As a professional who works with and teaches other professionals how to engage volunteers at all levels, it does amaze me that some of the biggest challenges in volunteerism comes from the leadership table. Whether it is boards or committees, I have noticed that the basics of volunteer management, the process to find and place the best volunteer for the best role, does either not apply or is not well executed in many organizations and associations.
- Why do we encourage board leadership and engagement but do not give them the tools and resources to do this?
- Why do we not vet board and committee members for motivation, skills, experience and expectations?
- Why do we not orient leadership volunteers in a way that allows for smooth transitions?
- Why do so many boards and committees not have succession plans?
I have decided to start writing a series of articles on board and committee leadership to enhance the workshops that I teach on these topics and have decided that I am going to share some of that with my many groups and colleagues on a regular basis.
So this is the first section on recruitment:
What do volunteers want?
Choice, Control, Customer service, clear role descriptions, recognition, flexibility, training and orientation and understanding where their role fits in the larger picture to name a few
So understanding who todays volunteers are is key to finding the right volunteer.
Secondly, you need to recognize the gaps in your board or committee. Where are you missing certain skills? What skills are going to be needed to continue to grow and reach your goals?
So here are some tips to where to find the right board or committee member.
- Use your networks: you are connected in so many ways through your personal and professional life. Think about where you belong, what associations you have and make a list
- Solicit feedback from others: find out what others think about your organizations: what is the buzz
- Ask questions about why people may be interested in volunteering at a leadership level and see what people think. Knowing what and who you are from the outside is key. I have worked with organizations that no-one knows who they are and what they do. What a missed opportunity?
- Start a conversation: whether at a function or out socially or at work….start talking about what you do as a volunteer and how others can get involved. Sometimes it is as easy as that. Did you know that the most popular reason why people do not volunteer is…..they are not asked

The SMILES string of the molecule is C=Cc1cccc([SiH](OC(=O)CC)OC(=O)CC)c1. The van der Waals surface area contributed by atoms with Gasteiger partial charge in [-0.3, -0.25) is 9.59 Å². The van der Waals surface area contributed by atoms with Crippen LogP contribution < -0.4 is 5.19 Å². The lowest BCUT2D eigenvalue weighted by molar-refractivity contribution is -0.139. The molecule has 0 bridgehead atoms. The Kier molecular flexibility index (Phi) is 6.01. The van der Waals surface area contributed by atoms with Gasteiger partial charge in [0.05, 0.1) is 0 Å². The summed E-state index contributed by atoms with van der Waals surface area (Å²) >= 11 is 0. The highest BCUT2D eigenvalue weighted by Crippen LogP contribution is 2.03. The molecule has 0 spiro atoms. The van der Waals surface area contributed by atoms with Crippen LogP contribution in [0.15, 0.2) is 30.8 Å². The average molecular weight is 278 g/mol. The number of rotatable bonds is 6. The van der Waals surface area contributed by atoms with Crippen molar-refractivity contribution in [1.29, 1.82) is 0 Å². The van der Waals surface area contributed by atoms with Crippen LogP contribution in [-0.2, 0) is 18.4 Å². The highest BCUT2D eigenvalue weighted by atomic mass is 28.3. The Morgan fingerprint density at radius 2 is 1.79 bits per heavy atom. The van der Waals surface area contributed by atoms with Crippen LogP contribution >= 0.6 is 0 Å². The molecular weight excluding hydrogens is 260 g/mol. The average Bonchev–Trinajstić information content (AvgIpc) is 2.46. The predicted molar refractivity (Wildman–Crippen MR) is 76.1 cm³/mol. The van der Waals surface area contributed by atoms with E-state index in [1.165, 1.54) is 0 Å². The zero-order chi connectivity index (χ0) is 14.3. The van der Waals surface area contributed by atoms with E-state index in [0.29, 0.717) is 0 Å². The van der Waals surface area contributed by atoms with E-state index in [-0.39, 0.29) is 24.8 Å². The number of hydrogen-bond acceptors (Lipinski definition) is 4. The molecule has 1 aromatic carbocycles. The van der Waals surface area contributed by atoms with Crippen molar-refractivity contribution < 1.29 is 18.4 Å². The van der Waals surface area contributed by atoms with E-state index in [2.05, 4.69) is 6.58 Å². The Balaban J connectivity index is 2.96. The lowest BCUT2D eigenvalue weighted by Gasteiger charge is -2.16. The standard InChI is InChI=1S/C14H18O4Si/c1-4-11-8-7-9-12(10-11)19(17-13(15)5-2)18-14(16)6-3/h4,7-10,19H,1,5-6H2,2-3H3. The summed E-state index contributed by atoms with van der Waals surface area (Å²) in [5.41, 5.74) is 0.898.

- Invite them to learn more and reflect on their experience: it is key to ensure that the potential volunteer knows what they are committing to, so invite them for coffee, shadow a committee meeting or board function…give them some to feel the connection and see where they feel they fit in
- Follow up promptly: don’t wait to long to move the potential volunteer to the next step…they are not excited and full of ideas that you want to capture
- Target, Target, Target: know what you are looking for (write a role description) and go to where those skills are abundant
So where do you look for volunteers :
- Professional associations
- Educational institutes
- Service clubs
- Business community
- Those who do not know about your service
- Your community leaders
- Internal contacts
What do you recruit for?
Diversity; Passion; Excitement; Experience; Willingness to learn; Professional connections; Encourage different disciplines to get involved; Expertise; Balance on the board or committee
Develop a recruitment plan and evaluate it on a monthly basis.
A couple of thoughts:
Do not recruit for the sake of recruiting especially for a committee. Do you need a standing committee? Could it be project based or adhoc? You want to make sure that your volunteers have a role, a path and an understanding of the impact of what they are doing.
Next time……….placing, screening and orientation
Feel free to contact me at firstname.lastname@example.org for any further assistance